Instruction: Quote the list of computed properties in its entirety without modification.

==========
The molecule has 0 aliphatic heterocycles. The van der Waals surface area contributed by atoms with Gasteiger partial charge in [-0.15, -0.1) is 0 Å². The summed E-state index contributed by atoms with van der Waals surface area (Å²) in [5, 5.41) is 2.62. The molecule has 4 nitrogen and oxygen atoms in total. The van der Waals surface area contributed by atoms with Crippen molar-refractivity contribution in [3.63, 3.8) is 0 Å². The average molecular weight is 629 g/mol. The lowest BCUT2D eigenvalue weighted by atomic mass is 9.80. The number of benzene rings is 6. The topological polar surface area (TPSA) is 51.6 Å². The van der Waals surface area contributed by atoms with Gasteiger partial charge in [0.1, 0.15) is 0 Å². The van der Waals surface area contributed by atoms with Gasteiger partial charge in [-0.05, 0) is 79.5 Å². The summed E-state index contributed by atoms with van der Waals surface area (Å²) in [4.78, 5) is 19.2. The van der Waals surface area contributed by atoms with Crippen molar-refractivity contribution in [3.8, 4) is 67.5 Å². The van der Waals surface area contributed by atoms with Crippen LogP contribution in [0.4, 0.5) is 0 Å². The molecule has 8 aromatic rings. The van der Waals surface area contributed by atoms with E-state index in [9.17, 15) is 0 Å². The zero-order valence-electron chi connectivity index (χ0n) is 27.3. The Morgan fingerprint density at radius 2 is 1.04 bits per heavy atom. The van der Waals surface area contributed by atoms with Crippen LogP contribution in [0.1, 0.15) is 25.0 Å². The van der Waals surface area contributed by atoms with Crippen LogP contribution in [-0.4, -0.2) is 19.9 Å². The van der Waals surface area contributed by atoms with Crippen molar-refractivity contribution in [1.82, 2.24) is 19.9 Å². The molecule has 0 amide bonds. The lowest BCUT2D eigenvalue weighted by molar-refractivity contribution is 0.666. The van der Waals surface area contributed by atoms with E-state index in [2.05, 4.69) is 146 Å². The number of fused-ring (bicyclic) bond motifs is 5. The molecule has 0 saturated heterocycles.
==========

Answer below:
The molecule has 0 aliphatic heterocycles. The van der Waals surface area contributed by atoms with Gasteiger partial charge in [-0.15, -0.1) is 0 Å². The summed E-state index contributed by atoms with van der Waals surface area (Å²) in [5, 5.41) is 2.62. The molecule has 4 nitrogen and oxygen atoms in total. The van der Waals surface area contributed by atoms with Crippen molar-refractivity contribution in [3.63, 3.8) is 0 Å². The average molecular weight is 629 g/mol. The lowest BCUT2D eigenvalue weighted by atomic mass is 9.80. The number of benzene rings is 6. The topological polar surface area (TPSA) is 51.6 Å². The van der Waals surface area contributed by atoms with Gasteiger partial charge in [0.1, 0.15) is 0 Å². The van der Waals surface area contributed by atoms with Gasteiger partial charge in [-0.05, 0) is 79.5 Å². The summed E-state index contributed by atoms with van der Waals surface area (Å²) in [4.78, 5) is 19.2. The van der Waals surface area contributed by atoms with Crippen molar-refractivity contribution in [3.8, 4) is 67.5 Å². The van der Waals surface area contributed by atoms with Crippen LogP contribution in [0.4, 0.5) is 0 Å². The molecule has 8 aromatic rings. The van der Waals surface area contributed by atoms with E-state index in [9.17, 15) is 0 Å². The zero-order valence-electron chi connectivity index (χ0n) is 27.3. The Morgan fingerprint density at radius 2 is 1.04 bits per heavy atom. The van der Waals surface area contributed by atoms with Crippen LogP contribution in [0.1, 0.15) is 25.0 Å². The van der Waals surface area contributed by atoms with Crippen LogP contribution in [-0.4, -0.2) is 19.9 Å². The van der Waals surface area contributed by atoms with Crippen molar-refractivity contribution in [1.82, 2.24) is 19.9 Å². The molecule has 0 amide bonds. The lowest BCUT2D eigenvalue weighted by molar-refractivity contribution is 0.666. The van der Waals surface area contributed by atoms with E-state index in [2.05, 4.69) is 146 Å². The number of fused-ring (bicyclic) bond motifs is 5. The molecule has 0 saturated heterocycles.